18. And Allah invites to the Home of Peace [Heaven]and guides whom He wills to a straight path (10:25)


Image credit: Bryan se

19. And the servants of the Most Merciful are those who walk upon the earth easily, and when the ignorant address them [harshly], they say [words of] peace […] (25:63)

20. And if they incline to peace, then incline to it [also] and rely upon Allah. Indeed, it is He who is the Hearing, the Knowing. (8:61)

21. These are the verses of Allah . We recite them to you, [O Muhammad], in truth; and Allah wants no injustice to the worlds. (3:108)

22. But when He saves them, at once they commit injustice upon the earth without right. O mankind, your injustice is only against yourselves, [being merely] the enjoyment of worldly life. Then to Us is your return, and We will inform you of what you used to do. (10:23)

23. And establish weight in justice and do not make deficient the balance. (55:9)

24. And among those We created is a community which guides by truth and thereby establishes justice. (7:181)

nunzia article.jpg

Image credit: Nunzia Bushra

25. O mankind, indeed We have created you from male and female and made you peoples and tribes that you may know one another. Indeed, the most noble of you in the sight of Allah is the most righteous of you. Indeed, Allah is  Knowing and Acquainted. (49:13)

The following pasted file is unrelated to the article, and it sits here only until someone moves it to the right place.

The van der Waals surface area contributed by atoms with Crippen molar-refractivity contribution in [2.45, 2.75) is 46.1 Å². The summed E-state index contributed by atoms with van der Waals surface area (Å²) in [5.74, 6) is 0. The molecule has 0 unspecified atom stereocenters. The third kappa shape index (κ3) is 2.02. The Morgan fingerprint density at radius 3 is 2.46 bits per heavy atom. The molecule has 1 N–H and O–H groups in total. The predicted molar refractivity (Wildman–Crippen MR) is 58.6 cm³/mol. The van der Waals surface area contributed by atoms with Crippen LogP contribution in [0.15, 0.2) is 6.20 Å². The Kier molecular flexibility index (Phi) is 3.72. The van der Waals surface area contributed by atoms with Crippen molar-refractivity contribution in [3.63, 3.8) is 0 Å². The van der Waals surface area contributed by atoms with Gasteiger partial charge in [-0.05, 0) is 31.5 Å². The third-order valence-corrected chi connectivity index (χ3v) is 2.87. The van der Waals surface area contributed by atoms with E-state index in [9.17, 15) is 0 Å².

26. It is that of which Allah gives good tidings to His servants who believe and do righteous deeds. Say, [O Muhammad], “I do not ask you for this message any payment [but] only good will through kinship.” And whoever commits a good deed – We will increase for him good therein. Indeed, Allah is Forgiving and Appreciative. (42:23)

27. Indeed, We have made that which is on the earth adornment for it that We may test them [as to] which of them is best in deed. (18:7)

28. Righteousness is not that you turn your faces toward the east or the west, but [true] righteousness is [in] one who believes in Allah , the Last Day, the angels, the Book, and the prophets and gives wealth, in spite of love for it, to relatives, orphans, the needy, the traveler, those who ask [for help], and for freeing slaves; [and who] establishes prayer and gives zakah; [those who] fulfill their promise when they promise; and [those who] are patient in poverty and hardship and during battle. Those are the ones who have been true, and it is those who are the righteous. (2:177)